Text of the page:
Rauner vetoes effort to let illegal immigrants serve as U of I Trustees

Marlo Safi
Pennsylvania Campus Correspondent

  • The Governor of Illinois vetoed a bill that would allow illegal immigrant students to serve on the University of Illinois Board of Trustees.
  • Trustees currently must have at least three months of IL residency, a valid driver's license, and be registered to vote, but SB 2204 would have granted eligibility for fulfilling any one of those criteria.
  • The Governor of Illinois vetoed a bill that would allow illegal immigrant students to run for the University of Illinois Board of Trustees.

    The Board of Trustees is mostly appointed by the governor, NPR Illinois reports, but students at each of the three U of I campuses are allowed to send one of their number to serve as a student trustee.

    "Since when do we give voting rights to noncitizens?"   

    Gov. Bruce Rauner vetoed the bill that would have permitted an undocumented student to serve as a student trustee on Friday, which had been backed by the university. Under the legislation, SB 2204, the University of Illinois Trustees Act would be amended to allow any one of three criteria to be used to demonstrate residency to serve as a U of I student trustee, or be a candidate for the board, according to The News-Gazette.

    Previously, eligible candidates had to fulfill all three criteria by demonstrating at least three months of Illinois residency, possessing an Illinois driver’s license, and registering to vote in the state.

    "The University of Illinois is a public institution supported by Illinois taxpayers, and therefore in-state student representation on its Board of Trustees should be a priority. Student trustees have the authority to influence decisions with lasting effects on the University and Illinois taxpayers, so it is therefore important to ensure that student trustees are residents of Illinois," Rauner wrote in his veto message.

    “Senate Bill 2204 would allow a student to demonstrate residency by satisfying only one of these criteria—for example, just living on campus for six months before the election,” the governor explained, pointing out that “therefore, in effect, a nonresident could serve on the board.”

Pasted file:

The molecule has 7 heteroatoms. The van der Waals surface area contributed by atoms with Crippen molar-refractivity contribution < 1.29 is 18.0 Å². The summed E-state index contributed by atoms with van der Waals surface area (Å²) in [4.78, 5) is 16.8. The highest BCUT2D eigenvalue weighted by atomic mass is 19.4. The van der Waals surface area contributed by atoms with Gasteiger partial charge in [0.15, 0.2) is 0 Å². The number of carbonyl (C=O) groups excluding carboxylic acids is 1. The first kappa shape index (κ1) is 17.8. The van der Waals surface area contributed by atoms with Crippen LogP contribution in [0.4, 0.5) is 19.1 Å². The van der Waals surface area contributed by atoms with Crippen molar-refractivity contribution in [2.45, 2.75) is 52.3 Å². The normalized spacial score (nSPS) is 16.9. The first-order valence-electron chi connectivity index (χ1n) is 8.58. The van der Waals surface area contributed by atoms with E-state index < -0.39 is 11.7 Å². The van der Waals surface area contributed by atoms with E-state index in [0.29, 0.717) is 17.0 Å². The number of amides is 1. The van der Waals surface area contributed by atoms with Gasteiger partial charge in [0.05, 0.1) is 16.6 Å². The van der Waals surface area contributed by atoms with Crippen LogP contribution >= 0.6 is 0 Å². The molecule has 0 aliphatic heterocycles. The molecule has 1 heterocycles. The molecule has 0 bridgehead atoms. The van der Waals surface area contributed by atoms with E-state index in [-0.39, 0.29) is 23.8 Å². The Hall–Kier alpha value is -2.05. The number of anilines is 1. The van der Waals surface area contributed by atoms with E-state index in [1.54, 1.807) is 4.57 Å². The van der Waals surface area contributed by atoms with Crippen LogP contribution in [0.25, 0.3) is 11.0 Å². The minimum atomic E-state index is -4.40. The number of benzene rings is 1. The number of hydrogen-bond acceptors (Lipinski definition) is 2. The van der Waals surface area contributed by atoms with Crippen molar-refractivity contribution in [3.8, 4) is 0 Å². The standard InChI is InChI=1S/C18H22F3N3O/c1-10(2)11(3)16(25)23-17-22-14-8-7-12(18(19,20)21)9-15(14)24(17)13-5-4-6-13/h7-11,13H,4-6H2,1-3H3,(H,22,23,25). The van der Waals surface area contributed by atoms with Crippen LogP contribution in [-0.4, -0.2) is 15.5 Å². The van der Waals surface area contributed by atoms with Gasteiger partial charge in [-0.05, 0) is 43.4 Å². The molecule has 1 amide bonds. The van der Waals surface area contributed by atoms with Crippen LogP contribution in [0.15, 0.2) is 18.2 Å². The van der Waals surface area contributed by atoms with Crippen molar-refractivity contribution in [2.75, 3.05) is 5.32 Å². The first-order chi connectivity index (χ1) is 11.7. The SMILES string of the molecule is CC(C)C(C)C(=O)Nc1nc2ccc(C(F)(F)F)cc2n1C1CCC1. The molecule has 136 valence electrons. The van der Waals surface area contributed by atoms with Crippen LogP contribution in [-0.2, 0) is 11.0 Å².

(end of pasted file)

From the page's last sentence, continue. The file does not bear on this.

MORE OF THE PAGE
The Board makes big decisions, and a student on the Board would have voting rights like every other member, with each student trustee’s vote carrying the same weight as that of a regular, appointed member.

    Senator Iris Martinez, a Chicago Democrat, tried to pass legislation to ease the requirements enough to allow illegal immigrants to run for leadership positions such as the Board of Trustees, but Rauner says the change would have made requirements so loose that someone could live on campus for six months and be considered an Illinois resident.

    "We need to be sure students aren't discouraged from running to be a student trustee," Martinez told The News-Gazette. "A student who can prove they live in Illinois and wants to serve their fellow students and university should not be held back by requirements that are too rigid.”

    Of late, U of I has been taking measures to back legislation that would assist illegal immigrants, such as in March 2015, when it sought to promote legislation that would allow the state to give financial aid to illegal immigrants.

    [RELATED: U. of Ill. wants illegal immigrants to receive state financial aid]

    Conservative legislators and groups have rallied against such attempts to relay taxpayer dollars to illegal immigrants, as well as attempts to ease the requirements for illegal immigrants to obtain voting rights.

    Calling the latest proposal “an affront to every American citizen,” State Rep. Jeanne Ives asked, "Since when do we give voting rights to noncitizens, let alone students with only six months residency in our state?"

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    Marlo Safi

    Marlo Safi

    Pennsylvania Campus Correspondent

    Marlo Safi is a Pennsylvania Campus Correspondent, and reports liberal bias and abuse on campus for Campus Reform. She attends the University of Pittsburgh, where she studies Pre-Law, Psychology and Political Science and serves as a columnist for her student newspaper, The Pitt News.

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